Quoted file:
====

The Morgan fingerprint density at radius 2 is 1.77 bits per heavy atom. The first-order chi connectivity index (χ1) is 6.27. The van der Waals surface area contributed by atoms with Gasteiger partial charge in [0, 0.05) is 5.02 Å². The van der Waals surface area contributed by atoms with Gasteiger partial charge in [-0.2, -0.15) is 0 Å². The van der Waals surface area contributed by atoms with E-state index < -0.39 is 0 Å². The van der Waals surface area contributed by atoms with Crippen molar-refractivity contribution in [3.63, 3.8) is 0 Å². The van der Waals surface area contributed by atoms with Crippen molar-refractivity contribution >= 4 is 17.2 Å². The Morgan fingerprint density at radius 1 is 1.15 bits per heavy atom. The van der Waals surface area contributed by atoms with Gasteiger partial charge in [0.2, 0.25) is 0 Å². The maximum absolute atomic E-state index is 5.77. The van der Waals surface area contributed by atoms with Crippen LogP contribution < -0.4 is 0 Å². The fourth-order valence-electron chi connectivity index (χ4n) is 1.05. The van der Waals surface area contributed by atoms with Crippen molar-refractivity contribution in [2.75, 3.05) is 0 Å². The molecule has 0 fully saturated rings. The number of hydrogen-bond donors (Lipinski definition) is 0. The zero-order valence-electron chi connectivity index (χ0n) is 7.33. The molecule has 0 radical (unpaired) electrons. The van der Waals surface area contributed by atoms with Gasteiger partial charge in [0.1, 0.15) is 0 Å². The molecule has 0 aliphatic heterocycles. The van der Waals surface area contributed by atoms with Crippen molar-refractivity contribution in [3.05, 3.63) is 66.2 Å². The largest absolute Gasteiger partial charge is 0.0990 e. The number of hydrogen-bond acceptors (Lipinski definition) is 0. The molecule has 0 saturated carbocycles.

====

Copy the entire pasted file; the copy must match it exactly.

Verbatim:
The Morgan fingerprint density at radius 2 is 1.77 bits per heavy atom. The first-order chi connectivity index (χ1) is 6.27. The van der Waals surface area contributed by atoms with Gasteiger partial charge in [0, 0.05) is 5.02 Å². The van der Waals surface area contributed by atoms with Gasteiger partial charge in [-0.2, -0.15) is 0 Å². The van der Waals surface area contributed by atoms with E-state index < -0.39 is 0 Å². The van der Waals surface area contributed by atoms with Crippen molar-refractivity contribution in [3.63, 3.8) is 0 Å². The van der Waals surface area contributed by atoms with Crippen molar-refractivity contribution >= 4 is 17.2 Å². The Morgan fingerprint density at radius 1 is 1.15 bits per heavy atom. The van der Waals surface area contributed by atoms with Gasteiger partial charge in [0.2, 0.25) is 0 Å². The maximum absolute atomic E-state index is 5.77. The van der Waals surface area contributed by atoms with Crippen LogP contribution < -0.4 is 0 Å². The fourth-order valence-electron chi connectivity index (χ4n) is 1.05. The van der Waals surface area contributed by atoms with Crippen molar-refractivity contribution in [2.75, 3.05) is 0 Å². The molecule has 0 fully saturated rings. The number of hydrogen-bond donors (Lipinski definition) is 0. The zero-order valence-electron chi connectivity index (χ0n) is 7.33. The molecule has 0 radical (unpaired) electrons. The van der Waals surface area contributed by atoms with Gasteiger partial charge in [0.1, 0.15) is 0 Å². The molecule has 0 aliphatic heterocycles. The van der Waals surface area contributed by atoms with Crippen molar-refractivity contribution in [3.05, 3.63) is 66.2 Å². The largest absolute Gasteiger partial charge is 0.0990 e. The number of hydrogen-bond acceptors (Lipinski definition) is 0. The molecule has 0 saturated carbocycles.